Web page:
After allegedly participating in the looting spree across Bloomington-Normal region in June of last year, an Illinois woman is charged with burglary and other crimes, according to an article by The Pantagraph.
The looting spree in question occurred on June 1, 2020, in the wake of nationwide civil unrest. This Illinois woman allegedly took part in a looting incident that occurred at a Walmart store in Normal, Illinois on Greenbriar Drive.
At present, this Illinois woman faces criminal charges for burglary, looting, and mob action. Instead of posting $1,035 in bail, this woman remains in police custody with an arraignment scheduled for March 26, 2021.
While the legal case continues to develop for this Illinois woman, it feels like an appropriate opportunity to review several Illinois statutes at issue in the present story.
Burglary: Laws and Penalties in Illinois
The Illinois laws against and penalties for burglary appear at 720 ILCS 5/19-1. Under this section, burglary occurs when a person knowingly and without legal authority:
- Enters someone else’s building, aircraft, house-trailer, watercraft, motor vehicle, or railroad car; and
- Demonstrates an intent to commit or theft or another felony.
Under Section 19-1, burglary is normally a Class 3 felony in Illinois, if no property damage occurs during the offense. If convicted, the penalties usually include a prison sentence between two and five years as well as a maximum of $25,000 in criminal fines.
Looting: Laws and Penalties in Illinois
The Illinois laws against and penalties for looting appear at 720 ILCS 5/25-4. Under this section, looting occurs when a person knowingly:
- Enters another person’s property, without legal authorization;
- Takes advantage of a disruption to security, as a result of an emergency of natural or human causes; and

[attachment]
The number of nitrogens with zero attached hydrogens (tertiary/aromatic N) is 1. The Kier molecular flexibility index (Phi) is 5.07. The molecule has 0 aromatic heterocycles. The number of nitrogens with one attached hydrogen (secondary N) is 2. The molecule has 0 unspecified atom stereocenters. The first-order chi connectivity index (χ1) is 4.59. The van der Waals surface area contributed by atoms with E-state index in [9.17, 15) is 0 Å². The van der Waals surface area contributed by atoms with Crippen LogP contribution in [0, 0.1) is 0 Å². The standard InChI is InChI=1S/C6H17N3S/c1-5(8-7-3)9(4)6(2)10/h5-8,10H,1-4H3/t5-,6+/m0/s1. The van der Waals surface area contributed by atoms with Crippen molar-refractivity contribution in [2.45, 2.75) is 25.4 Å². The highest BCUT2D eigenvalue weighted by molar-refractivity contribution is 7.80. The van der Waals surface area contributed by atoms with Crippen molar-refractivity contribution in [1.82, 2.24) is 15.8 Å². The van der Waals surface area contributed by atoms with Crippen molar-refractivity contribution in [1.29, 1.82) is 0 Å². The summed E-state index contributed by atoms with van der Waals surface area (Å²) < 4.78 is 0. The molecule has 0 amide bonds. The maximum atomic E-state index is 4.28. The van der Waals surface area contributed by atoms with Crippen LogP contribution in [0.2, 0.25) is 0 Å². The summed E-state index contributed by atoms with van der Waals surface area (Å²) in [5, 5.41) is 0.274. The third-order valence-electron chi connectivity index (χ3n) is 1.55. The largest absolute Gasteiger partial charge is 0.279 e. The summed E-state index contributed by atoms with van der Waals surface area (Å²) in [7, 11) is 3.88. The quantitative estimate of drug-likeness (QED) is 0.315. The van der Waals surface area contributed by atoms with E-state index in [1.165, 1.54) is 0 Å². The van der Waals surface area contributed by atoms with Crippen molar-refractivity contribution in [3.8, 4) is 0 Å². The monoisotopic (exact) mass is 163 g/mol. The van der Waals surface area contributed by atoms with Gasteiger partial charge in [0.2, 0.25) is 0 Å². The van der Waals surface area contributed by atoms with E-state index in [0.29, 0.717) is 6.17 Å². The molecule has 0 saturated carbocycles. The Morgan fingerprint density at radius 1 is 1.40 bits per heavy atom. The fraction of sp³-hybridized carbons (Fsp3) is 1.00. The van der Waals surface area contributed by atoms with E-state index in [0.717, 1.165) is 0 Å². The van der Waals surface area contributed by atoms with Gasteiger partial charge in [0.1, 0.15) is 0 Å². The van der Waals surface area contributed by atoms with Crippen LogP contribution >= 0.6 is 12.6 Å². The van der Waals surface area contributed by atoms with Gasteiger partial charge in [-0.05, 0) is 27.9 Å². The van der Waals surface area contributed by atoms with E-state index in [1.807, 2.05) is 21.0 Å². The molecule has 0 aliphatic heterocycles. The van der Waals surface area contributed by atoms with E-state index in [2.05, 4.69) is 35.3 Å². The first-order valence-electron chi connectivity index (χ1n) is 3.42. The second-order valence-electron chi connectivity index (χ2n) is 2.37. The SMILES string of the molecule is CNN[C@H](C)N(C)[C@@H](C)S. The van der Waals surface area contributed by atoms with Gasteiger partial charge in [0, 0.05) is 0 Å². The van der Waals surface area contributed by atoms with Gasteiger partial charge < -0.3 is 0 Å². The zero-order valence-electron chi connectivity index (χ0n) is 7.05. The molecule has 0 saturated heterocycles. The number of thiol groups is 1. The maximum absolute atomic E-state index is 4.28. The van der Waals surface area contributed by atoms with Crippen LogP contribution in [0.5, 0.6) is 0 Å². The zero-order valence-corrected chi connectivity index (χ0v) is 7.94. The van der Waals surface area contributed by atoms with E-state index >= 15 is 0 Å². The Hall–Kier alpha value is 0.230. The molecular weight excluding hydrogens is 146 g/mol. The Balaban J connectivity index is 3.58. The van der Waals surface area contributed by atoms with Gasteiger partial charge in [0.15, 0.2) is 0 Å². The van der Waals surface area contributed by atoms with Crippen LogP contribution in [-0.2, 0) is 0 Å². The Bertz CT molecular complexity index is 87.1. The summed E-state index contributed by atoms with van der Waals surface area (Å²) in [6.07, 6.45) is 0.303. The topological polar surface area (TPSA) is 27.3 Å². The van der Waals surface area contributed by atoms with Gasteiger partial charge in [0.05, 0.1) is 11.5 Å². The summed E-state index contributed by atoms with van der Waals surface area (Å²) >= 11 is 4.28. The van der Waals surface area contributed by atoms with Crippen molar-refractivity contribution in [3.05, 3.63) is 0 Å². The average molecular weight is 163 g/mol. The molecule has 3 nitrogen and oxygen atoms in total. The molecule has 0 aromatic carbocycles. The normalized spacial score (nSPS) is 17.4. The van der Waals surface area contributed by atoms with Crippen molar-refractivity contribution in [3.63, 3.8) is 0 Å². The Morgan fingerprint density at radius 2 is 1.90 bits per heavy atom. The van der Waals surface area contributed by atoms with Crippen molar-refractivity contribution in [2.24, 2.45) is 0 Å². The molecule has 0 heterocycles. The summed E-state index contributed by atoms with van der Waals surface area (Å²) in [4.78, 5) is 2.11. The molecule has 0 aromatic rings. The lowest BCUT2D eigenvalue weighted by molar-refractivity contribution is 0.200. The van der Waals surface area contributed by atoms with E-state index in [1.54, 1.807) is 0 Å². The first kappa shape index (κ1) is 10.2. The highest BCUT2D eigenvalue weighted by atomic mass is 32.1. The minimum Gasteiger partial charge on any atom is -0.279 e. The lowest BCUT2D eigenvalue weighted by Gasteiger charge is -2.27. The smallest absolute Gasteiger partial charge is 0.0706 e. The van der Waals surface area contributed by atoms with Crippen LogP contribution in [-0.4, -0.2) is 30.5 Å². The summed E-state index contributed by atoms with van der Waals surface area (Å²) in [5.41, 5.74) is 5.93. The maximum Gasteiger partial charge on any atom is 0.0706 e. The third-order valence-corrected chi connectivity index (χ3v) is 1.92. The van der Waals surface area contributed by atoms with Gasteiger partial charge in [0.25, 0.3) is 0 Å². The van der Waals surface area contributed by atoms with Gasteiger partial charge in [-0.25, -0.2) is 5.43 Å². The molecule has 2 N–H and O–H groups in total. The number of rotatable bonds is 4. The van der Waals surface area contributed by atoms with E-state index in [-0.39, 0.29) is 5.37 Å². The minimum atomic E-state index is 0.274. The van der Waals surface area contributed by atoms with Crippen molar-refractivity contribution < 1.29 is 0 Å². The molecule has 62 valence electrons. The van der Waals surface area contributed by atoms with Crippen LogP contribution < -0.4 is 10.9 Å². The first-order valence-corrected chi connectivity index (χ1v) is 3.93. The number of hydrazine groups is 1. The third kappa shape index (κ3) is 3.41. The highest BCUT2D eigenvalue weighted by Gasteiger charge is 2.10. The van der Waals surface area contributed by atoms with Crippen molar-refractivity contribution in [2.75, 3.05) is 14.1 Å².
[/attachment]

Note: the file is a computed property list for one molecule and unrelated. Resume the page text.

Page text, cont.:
- Obtains or exerts control over another person’s property.
Under Section 25-4, looting is a generally Class 4 felony in Illinois. If convicted, the penalties usually include a prison sentence between one and three years as well as a maximum of $25,000 in criminal fines. In addition, looting offenders are subject to a minimum of 100 hours of community service and must pay restitution for any property looted.
Mob Action: Laws and Penalties in Illinois
The Illinois laws against and penalties for mob action appear at 720 ILCS 5/25-1. Under this section, mob action occurs when at least two people assemble to:
- Employ reckless use of force or violence and disturb the peace;
- Commit or intend to commit a felony or misdemeanor offense; or
- Exert vigilante justice against someone who supposedly committed a crime.
Under Section 25-1, mob action is often a Class C misdemeanor in Illinois. If convicted, the penalties normally feature a maximum of 30 days in jail and $2,500 in criminal fines. Furthermore, mob action offenders are subject to at least 30 hours and at most 120 hours of community service.
Do You Need Legal Help?
No matter what the criminal offense, all charges are serious. A sound strategy and an aggressive defense are essential for a positive outcome. To protect your rights in such situations, it is highly advisable to retain legal counsel from an experienced criminal defense attorney.
The Prior Law Firm in Bloomington, Illinois, has proven experience in matters of criminal defense. If you need legal help with criminal defense, contact us today for a free consultation. You can reach The Prior Law Firm by phone at (309) 827-4300, email at firstname.lastname@example.org or by completing an online form.